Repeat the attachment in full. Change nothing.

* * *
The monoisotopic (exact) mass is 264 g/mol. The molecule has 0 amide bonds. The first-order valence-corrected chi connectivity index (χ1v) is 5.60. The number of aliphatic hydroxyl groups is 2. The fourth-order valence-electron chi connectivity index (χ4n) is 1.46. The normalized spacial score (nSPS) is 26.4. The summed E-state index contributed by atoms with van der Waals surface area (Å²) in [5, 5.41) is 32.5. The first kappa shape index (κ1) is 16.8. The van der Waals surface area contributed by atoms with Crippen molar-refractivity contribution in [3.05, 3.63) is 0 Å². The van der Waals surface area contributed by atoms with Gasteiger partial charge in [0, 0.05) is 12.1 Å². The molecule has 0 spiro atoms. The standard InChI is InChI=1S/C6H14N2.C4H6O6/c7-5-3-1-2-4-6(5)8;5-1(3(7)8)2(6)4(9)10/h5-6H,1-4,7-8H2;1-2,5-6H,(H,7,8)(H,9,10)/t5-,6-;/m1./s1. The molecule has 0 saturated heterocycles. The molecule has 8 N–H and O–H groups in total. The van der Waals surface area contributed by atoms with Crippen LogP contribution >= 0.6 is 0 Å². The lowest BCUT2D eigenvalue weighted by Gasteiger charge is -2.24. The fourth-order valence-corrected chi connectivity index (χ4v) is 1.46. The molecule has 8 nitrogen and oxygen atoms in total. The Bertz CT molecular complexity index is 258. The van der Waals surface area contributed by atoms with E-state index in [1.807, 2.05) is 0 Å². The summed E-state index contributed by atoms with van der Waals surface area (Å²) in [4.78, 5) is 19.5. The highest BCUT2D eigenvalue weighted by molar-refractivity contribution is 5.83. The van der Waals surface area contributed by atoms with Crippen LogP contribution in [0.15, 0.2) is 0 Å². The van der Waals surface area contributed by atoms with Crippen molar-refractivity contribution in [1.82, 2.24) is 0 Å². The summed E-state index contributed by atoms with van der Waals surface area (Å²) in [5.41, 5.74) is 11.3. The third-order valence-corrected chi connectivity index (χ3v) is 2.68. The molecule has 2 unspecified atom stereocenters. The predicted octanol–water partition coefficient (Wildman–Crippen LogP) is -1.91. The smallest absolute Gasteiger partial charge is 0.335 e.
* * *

The monoisotopic (exact) mass is 264 g/mol. The molecule has 0 amide bonds. The first-order valence-corrected chi connectivity index (χ1v) is 5.60. The number of aliphatic hydroxyl groups is 2. The fourth-order valence-electron chi connectivity index (χ4n) is 1.46. The normalized spacial score (nSPS) is 26.4. The summed E-state index contributed by atoms with van der Waals surface area (Å²) in [5, 5.41) is 32.5. The first kappa shape index (κ1) is 16.8. The van der Waals surface area contributed by atoms with Crippen molar-refractivity contribution in [3.05, 3.63) is 0 Å². The van der Waals surface area contributed by atoms with Gasteiger partial charge in [0, 0.05) is 12.1 Å². The molecule has 0 spiro atoms. The standard InChI is InChI=1S/C6H14N2.C4H6O6/c7-5-3-1-2-4-6(5)8;5-1(3(7)8)2(6)4(9)10/h5-6H,1-4,7-8H2;1-2,5-6H,(H,7,8)(H,9,10)/t5-,6-;/m1./s1. The molecule has 0 saturated heterocycles. The molecule has 8 N–H and O–H groups in total. The van der Waals surface area contributed by atoms with Crippen LogP contribution >= 0.6 is 0 Å². The lowest BCUT2D eigenvalue weighted by Gasteiger charge is -2.24. The fourth-order valence-corrected chi connectivity index (χ4v) is 1.46. The molecule has 8 nitrogen and oxygen atoms in total. The Bertz CT molecular complexity index is 258. The van der Waals surface area contributed by atoms with E-state index in [1.807, 2.05) is 0 Å². The summed E-state index contributed by atoms with van der Waals surface area (Å²) in [4.78, 5) is 19.5. The highest BCUT2D eigenvalue weighted by molar-refractivity contribution is 5.83. The van der Waals surface area contributed by atoms with Crippen LogP contribution in [0.15, 0.2) is 0 Å². The van der Waals surface area contributed by atoms with Crippen molar-refractivity contribution in [1.82, 2.24) is 0 Å². The summed E-state index contributed by atoms with van der Waals surface area (Å²) in [5.41, 5.74) is 11.3. The third-order valence-corrected chi connectivity index (χ3v) is 2.68. The molecule has 2 unspecified atom stereocenters. The predicted octanol–water partition coefficient (Wildman–Crippen LogP) is -1.91. The smallest absolute Gasteiger partial charge is 0.335 e.